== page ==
Div, I do think I have a situation I went through in the past that fits the scenario you speak of. A customer asked me to build a very nice wall unit entertainment center. The unit featured two 1/2 pillars that acted as the foundation for the upper cabinets that spanned across where the television sat. I bid the job with what I found to be a fair price. Well, the third time I built those 1/2 round pillars, yes I actually built them 3 separate times, I nailed it and the result was perfect in every way. But I spent probably 6 times as long as it needed to build those and I spent 3 times as much on materials to build them. Shortly after building that huge wall unit, I moved to kitchen cabinets… :)

That job we worked for peanuts!!!

Happy woodworking, Jerry

-- .

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,

2387 posts in 3011 days


#12 posted 06-10-2010 02:17 AM

Div, I looked at your sawmill post. Great deal! And the young helpers are just the best in my book. I am sure we can relate having the two daughters.

-- .

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Wood_smith

252 posts in 2490 days


#13 posted 06-10-2010 03:08 PM

Puzzleman- I loved your line “I ask them when was the last time that you volunteered to take a pay cut from your company.” You hit the nail on the head, and I’m gonna memorize this one for the next time I get asked.

-- Lloyd Kerry; creator of the Kerry-All Pouch, http://www.kerrywoodworking.com

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huff

2828 posts in 2750 days


#14 posted 06-10-2010 04:16 PM

Jerry, I know what you mean about the family comes first and you do what you have to do to take care of them. Didn’t mean to offend anyone and I’m glad you vented some. (This is a very frustrating business at times) LOL. When I first started woodworking for a living, my wife worked full time and that really helped pay the personal bills when things where slow. When cancer took my wife and I became a single parent, I had nothing to fall back on. It was me or nothing…...so I really understand about taking care of the family first. I don’t think there’s a woodworker out there that does this for a living that hasn’t worked for peanuts from time to time. Whether it’s because of the economic times and we need the work or if it’s simply because we’ve under bid a job. The only thing I was trying to warn about, is the habit we can fall into if we’re not careful. The more we need that job, the more we have a tendency to lower the price just to get the job and that can become a habit. I don’t mind sharing my experiences (good or bad) with fellow woodworkers, if it might help them down the road. 2008 was the best year I ever had in the woodworking business as a 1 man shop….....2009 was the worst!!!!! Down 53% from the year before. That sucks. This time last year, I couldn’t find work at all, no matter how I priced it. I thought for sure I was going to be forced into early retirement and end up becoming a Wal-Mart greeter!( you know, the old man that stands at the front door of Wal-Mart and hands out shopping carts). As things slowly began to pick up at the end of last summer, it was really hard not to just underbid jobs to make sure I was getting the work. I’m back on track this year (so far…..knock on wood!) but have no idea how the rest of the year will play out. To go back to Div original post, we will always have a job now and then that we under bid. I love to push myshelf to design something new, which means, I have no idea how long it will take to build it. Sometimes I do alright and other times I’m the monkey working for peanuts. I try to look at the positive side of it. First, I learned something new and expanded my portfolio, and Second, over time, I’ve built a clientle base that is where I get my best referrals from. That’s your best marketing you will ever do, but also takes the longest time to see real results. Jerry, hope the surgery goes well for your daughter. she’ll be in our thoughts and prayers.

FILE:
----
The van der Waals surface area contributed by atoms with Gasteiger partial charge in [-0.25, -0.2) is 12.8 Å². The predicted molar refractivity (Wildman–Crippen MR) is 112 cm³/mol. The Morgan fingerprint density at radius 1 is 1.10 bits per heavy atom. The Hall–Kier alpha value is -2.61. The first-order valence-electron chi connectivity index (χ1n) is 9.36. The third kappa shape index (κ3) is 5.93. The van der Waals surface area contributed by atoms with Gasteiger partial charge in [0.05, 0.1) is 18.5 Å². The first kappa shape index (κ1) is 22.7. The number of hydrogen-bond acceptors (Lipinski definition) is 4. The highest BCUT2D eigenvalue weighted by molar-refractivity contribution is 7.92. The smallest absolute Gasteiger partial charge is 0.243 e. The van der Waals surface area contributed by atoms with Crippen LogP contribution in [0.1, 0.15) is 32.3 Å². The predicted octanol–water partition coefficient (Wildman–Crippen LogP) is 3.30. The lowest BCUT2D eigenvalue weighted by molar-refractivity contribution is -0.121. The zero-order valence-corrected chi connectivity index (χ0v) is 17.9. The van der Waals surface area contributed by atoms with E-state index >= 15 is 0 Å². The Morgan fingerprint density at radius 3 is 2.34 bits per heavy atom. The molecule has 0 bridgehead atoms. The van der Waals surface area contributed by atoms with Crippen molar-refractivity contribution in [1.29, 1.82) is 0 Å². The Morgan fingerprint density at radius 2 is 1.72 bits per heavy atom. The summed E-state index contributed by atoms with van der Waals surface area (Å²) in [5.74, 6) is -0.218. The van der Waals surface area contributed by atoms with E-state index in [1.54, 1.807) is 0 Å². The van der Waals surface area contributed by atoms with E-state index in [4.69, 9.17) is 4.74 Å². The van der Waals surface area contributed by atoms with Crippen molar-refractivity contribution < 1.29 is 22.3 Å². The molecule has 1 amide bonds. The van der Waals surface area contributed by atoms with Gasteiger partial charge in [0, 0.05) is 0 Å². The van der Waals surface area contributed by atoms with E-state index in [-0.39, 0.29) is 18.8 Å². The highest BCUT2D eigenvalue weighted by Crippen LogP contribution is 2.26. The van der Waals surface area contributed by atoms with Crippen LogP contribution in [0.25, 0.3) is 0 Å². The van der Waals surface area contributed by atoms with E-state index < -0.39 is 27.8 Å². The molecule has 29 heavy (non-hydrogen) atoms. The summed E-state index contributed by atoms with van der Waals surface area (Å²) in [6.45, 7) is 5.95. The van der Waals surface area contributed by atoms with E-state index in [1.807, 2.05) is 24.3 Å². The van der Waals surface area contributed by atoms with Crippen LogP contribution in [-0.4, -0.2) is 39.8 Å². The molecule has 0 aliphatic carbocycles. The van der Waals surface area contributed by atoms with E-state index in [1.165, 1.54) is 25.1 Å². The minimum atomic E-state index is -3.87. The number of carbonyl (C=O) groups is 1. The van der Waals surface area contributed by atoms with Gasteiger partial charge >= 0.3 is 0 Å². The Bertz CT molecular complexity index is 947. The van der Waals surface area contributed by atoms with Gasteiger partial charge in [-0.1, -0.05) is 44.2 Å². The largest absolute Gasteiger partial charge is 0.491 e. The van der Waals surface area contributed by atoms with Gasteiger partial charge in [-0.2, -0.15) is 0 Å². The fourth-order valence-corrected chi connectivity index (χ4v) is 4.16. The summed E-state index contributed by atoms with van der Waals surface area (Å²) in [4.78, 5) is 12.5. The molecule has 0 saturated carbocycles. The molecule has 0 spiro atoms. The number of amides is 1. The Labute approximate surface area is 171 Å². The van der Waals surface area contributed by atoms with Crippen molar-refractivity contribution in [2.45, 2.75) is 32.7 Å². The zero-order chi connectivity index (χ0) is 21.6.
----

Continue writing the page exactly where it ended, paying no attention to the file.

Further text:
-- John @ http://www.thehuffordfurnituregroup.com

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Div

1653 posts in 2405 days


#15 posted 06-10-2010 10:18 PM

Hey Guys, Thanks for sharing your stories! I am part of a family now and the support I get via this little keyboard is simply amazing! John, yeah, I’m at that positive stage now, thanks to you guys! This job will be good marketing, it’s a counter for a new gallery. So, hopefully, good and many referrals. I’m actually giving it extra time for that.

Again thanks John,Jerry and Jim. May your chisels stay sharp.

-- Div @ the bottom end of Africa. "A woodworker's sharpest tool should be his mind."